Lego Dimensions: Midway Arcade Level Pack
Today’s Lego Dimensions write-up is kicking it old school. Not only was this level pack one of the game’s first year releases, the subject matter is so retro your kids won’t recognize it at all. That’s because the dirty little secret of Lego Dimensions is that it’s made for grown ups just as much as it is for their kids. The Midway Arcade Level Pack is basically a collection of ancient video games from the 80’s rolled into a Lego game. How much you enjoy this pack will largely be determined by how much you enjoy playing old coin-operated video games.
I have said before that I am lousy at video games. Part of the appeal of the Lego games for me is the relatively low skill requirements. Back when I was a kid, video games were brutal. One mistake and it was game over. The games recreated in this pack bring back some of that frustration. Fortunately, while the games themselves remain difficult, you can get through the Lego portion of the game pretty easily. I only had to call my wife in to help get me through Super Sprint and that’s because I am terrible at racing games.
The premise of the level is that a regular gamer kid steps into a retro arcade filled with old Midway classics. Then things start to get weird. In order to get out, he has to play his way through the games in the arcade. There are some standard puzzles to solve, but mostly you’re playing the old games. Once you complete one, it opens up the opportunity to work your way through the arcade to the end of the level.
The games include some of my favorites from the old arcade days; Spy Hunter, Defender, Joust, Gauntlet and Rampage. The level pack is so complete it also includes Gauntlet II and Defender II. There were also games I was unfamiliar with like Robotron: 2084 and Badlands. In total, there are 23 old school 80’s games to play through.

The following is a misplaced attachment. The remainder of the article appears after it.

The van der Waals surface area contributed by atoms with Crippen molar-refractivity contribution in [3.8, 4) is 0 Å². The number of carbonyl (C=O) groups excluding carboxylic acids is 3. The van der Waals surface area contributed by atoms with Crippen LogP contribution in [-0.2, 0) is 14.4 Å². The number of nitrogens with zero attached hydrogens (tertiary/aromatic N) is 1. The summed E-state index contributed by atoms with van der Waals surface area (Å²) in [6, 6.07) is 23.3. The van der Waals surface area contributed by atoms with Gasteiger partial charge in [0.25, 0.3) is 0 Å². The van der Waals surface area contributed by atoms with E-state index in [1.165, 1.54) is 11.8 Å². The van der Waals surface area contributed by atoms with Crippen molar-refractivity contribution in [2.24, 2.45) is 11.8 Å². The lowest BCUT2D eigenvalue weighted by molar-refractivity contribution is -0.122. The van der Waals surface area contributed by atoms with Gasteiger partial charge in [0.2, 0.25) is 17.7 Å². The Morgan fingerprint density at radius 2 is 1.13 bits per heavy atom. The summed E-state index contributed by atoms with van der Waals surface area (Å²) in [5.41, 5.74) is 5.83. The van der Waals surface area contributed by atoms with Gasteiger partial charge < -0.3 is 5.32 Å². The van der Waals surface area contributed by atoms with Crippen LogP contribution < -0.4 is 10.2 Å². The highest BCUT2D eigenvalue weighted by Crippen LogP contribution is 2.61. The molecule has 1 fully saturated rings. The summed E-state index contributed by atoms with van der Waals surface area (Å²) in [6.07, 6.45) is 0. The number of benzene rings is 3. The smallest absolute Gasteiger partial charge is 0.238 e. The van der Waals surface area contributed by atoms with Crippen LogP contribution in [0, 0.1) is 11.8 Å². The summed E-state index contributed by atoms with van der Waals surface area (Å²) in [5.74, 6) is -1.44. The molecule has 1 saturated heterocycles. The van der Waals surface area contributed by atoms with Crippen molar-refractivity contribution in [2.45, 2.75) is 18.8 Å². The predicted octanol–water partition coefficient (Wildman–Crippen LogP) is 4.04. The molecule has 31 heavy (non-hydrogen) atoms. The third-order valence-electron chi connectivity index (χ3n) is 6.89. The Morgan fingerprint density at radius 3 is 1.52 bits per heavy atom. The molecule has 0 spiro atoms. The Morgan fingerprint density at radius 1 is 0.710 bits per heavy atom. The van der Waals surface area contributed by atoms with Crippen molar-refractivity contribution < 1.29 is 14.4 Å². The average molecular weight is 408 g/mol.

Like all Level Packs, Midway Arcade retails for $30. That’s way too high. But you can find it on sale for up to half off. Today being Black Friday, you can pick up this and several other Level Packs for $15. That feels about right for this particular pack.
A constant consideration with any Lego Dimensions expansion pack is whether or not it includes any useful pieces. The Game Kid is surprisingly skilled at things other than gaming. As you can see above, he comes with a can of soda. Now, this is going to sound absurd, but you just have to work with me on this one. In the game, he can change his T-shirt by pressing a button. Each T-shirt has an accompanying power like invisibility, super strength, laser vision, invulnerability… Gamer Kid has a list of powers that rivals Superman.
Once you have selected the power/T-shirt you want, you activate it by having Gamer Kid drink his soda. Despite being hopped up on a perpetual sugar and caffeine buzz, Gamer Kid is surprisingly handy. He also comes with a Defender arcade came which unlocks portals throughout the Lego Dimensions world which are essential if you want to complete everything there is to do in the game. The Spy Hunter car does the same things most of the other vehicles do. They are pretty interchangeable.
This pack is the only way to access the Midway Adventure World. It’s similar to all the other adventure worlds out there, but the environments and puzzles are themed to the retro games. For example, there is a Gauntlet maze and a ravaged city representing Rampage. Thanks to the racing games included, there’s some pretty twisted streets on which to take your favorite vehicles for a spin.
Midway Arcade is only the second level pack I have played through. The first was Mission Impossible which was one of the Year Two releases. From what I have heard, the developers upped their game on the second year releases and my experience so far bears that out. Midway Arcade is fun for what it is – especially if you enjoy retro arcade games – but it feels thin compared to the Mission Impossible pack.